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Obtaining The Correct Permission to Work in New Zealand

By: Paul Geraghty - Updated: 28 Dec 2012 | comments*Discuss
 
New Zealand Visa New Zealand Work Permit

New Zealand is one of the most popular destinations for Britons who want to make a new life overseas, accounting for 7% of all emigrants from the country. With its beautiful scenery, made famous in Lord of the Rings, a low cost of living, an attractive, outdoorsy lifestyle, and a climate which is pleasant without being as intolerably hot as Australia’s sometimes is, it’s not hard to see why New Zealand is so popular.

Getting a Permit to Work in New Zealand

Fortunately for the legions of discontented Brits, New Zealand has an acute shortage of skilled workers and welcomes immigrants who are able to help fill skills gaps in the economy. Skills are in demand in the following sectors :-Education, IT, Trades, Agriculture, Construction, Medicine, Engineering. It’s best to check the Immigration New Zealand website for an up-to-date list.

New Zealand offers a wide variety of permits for those who wish to work there. At the bottom end of the scale, these include Working Holiday permits for young people (18-30) who want to visit the country as tourists while earning a bit of money to pay for their stay. These permits allow you to stay in the country for 3 months while performing temporary work, and, possibly, have your stay extended later. You cannot take up permanent employment or bring children with you while using these permits. Thanks to the various growing industries, New Zealand offers many opportunities for temporary employment.

Temporary Work permits can be granted for those who intend to work in specific areas if a skills shortage has been declared in those areas. Because of the demands of agriculture, this happens fairly regularly on a seasonal basis.

For those who wish to migrate on a more permanent basis, New Zealand, like many other countries, operates a points system. You will get points for having professional skills, professional work experience, a job offer from a New Zealand employer and having relatives in the country already.

If you score highly on the points system, you may be offered Residence straight away. Otherwise you may be offered a Work to Residence permit, allowing you to take up employment in the country. If you do then begin work in the country, your work permit can be converted to residence after two years.

To apply for residence as a Skilled Migrant, you must first of all lodge an Expression of Interest in which you supply details about your own background and qualifications. At this stage there is no need to provide proof of your claims. Your Expression of Interest will be evaluated and you may later be invited to submit a full application. Only then do you need to validate your claims and produce the required certificates.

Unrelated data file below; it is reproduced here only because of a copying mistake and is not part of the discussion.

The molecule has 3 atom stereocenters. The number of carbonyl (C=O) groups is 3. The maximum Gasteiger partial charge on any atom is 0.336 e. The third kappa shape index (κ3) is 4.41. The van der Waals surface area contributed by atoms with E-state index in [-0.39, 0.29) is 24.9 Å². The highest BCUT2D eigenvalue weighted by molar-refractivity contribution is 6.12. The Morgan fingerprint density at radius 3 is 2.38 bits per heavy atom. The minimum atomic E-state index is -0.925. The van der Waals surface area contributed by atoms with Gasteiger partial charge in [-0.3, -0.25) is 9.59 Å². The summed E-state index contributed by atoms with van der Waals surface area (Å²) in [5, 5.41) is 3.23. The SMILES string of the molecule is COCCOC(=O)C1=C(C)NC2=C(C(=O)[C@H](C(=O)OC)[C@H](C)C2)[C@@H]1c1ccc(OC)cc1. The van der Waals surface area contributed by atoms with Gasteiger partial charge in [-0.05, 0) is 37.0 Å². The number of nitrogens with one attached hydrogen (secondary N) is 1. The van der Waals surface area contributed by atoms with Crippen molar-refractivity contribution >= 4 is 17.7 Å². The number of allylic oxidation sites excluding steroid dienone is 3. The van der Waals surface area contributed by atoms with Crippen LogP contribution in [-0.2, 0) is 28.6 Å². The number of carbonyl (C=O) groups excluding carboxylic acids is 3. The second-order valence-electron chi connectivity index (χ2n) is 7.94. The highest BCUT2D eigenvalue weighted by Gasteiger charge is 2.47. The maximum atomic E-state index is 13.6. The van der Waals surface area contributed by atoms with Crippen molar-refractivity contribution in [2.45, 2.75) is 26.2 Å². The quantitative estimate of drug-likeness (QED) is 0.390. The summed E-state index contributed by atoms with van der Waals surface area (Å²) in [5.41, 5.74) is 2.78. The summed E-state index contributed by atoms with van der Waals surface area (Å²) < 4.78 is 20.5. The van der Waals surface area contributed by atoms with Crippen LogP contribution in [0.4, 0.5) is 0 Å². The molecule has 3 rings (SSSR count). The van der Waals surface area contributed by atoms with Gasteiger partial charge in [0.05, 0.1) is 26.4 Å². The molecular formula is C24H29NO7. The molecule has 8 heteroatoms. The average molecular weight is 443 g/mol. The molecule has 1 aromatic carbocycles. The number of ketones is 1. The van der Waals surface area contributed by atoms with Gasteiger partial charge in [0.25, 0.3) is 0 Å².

Fees are payable for New Zealand work permits of all types. If you plan to stay there long-term, you can expect to pay, at the very least, several hundred pounds for these in total.

Special Requirements for Those who Want to Work in New Zealand

One unusual feature of New Zealand’s programme for admitting new workers into the country is the strict health requirements that are imposed. The New Zealand authorities want to make sure that you won’t be a burden on the New Zealand healthcare system. As a result, if you have any chronic health condition which either does or is likely to require hospital treatment or expensive pills, your application for a work permit is likely to be refused. The health requirement is strictly enforced and applies to all classes of work permit applied for. There are even recorded instances of people being refused work permits simply because they were overweight! To satisfy the requirements, as part of the application process, you will be expected to produce X-ray certificates and to undergo a medical exam.

New Zealand also requires that those who wish to work in the country long-term be of good character. In practice, this means that you must not have been convicted of a criminal offence. You will have to submit a police certificate, attesting that you are of good character, as part of the application process. If you have lived in countries other than your home country for a period of more than 12 months in the last 10 years, or a period of at least 5 years at any time, you must produce police certificates from those countries too.

In general, all those who want to work in New Zealand must meet the health and good character requirements, regardless of which scheme they’re applying under. The requirement to produce medical certificates does vary slightly depending on the length of your proposed visit, however. It’s important to note also that if you’re planning to migrate with a family, the health and good character requirements apply to your children and partner too.

Conclusion

Immigration is taken seriously in New Zealand. There is even a government minister specifically responsible for it. As a result, the work permit system the country offers manages to be both flexible and strict.

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